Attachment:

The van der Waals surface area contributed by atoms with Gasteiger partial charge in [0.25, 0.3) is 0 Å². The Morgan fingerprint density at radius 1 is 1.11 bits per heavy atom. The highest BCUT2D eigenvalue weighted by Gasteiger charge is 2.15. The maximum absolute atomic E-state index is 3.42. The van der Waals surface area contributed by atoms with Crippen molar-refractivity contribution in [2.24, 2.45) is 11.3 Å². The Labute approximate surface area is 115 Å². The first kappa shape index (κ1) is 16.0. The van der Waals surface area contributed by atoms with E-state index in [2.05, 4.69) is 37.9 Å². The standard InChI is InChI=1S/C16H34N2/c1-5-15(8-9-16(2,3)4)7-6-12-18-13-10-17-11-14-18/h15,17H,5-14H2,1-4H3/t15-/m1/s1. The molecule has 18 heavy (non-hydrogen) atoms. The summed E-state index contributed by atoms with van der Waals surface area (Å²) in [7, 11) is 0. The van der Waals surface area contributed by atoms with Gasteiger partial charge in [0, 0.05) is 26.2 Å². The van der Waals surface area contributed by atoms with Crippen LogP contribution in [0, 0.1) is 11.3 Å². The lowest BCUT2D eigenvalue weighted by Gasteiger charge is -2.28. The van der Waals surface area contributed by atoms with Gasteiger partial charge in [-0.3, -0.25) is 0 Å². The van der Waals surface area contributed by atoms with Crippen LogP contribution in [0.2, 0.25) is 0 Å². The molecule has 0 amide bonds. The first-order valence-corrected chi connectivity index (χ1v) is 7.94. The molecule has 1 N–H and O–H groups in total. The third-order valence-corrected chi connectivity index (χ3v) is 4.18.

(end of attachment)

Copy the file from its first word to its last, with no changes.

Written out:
The van der Waals surface area contributed by atoms with Gasteiger partial charge in [0.25, 0.3) is 0 Å². The Morgan fingerprint density at radius 1 is 1.11 bits per heavy atom. The highest BCUT2D eigenvalue weighted by Gasteiger charge is 2.15. The maximum absolute atomic E-state index is 3.42. The van der Waals surface area contributed by atoms with Crippen molar-refractivity contribution in [2.24, 2.45) is 11.3 Å². The Labute approximate surface area is 115 Å². The first kappa shape index (κ1) is 16.0. The van der Waals surface area contributed by atoms with E-state index in [2.05, 4.69) is 37.9 Å². The standard InChI is InChI=1S/C16H34N2/c1-5-15(8-9-16(2,3)4)7-6-12-18-13-10-17-11-14-18/h15,17H,5-14H2,1-4H3/t15-/m1/s1. The molecule has 18 heavy (non-hydrogen) atoms. The summed E-state index contributed by atoms with van der Waals surface area (Å²) in [7, 11) is 0. The van der Waals surface area contributed by atoms with Gasteiger partial charge in [0, 0.05) is 26.2 Å². The van der Waals surface area contributed by atoms with Crippen LogP contribution in [0, 0.1) is 11.3 Å². The lowest BCUT2D eigenvalue weighted by Gasteiger charge is -2.28. The van der Waals surface area contributed by atoms with Gasteiger partial charge in [-0.3, -0.25) is 0 Å². The van der Waals surface area contributed by atoms with Crippen LogP contribution in [0.2, 0.25) is 0 Å². The molecule has 0 amide bonds. The first-order valence-corrected chi connectivity index (χ1v) is 7.94. The molecule has 1 N–H and O–H groups in total. The third-order valence-corrected chi connectivity index (χ3v) is 4.18.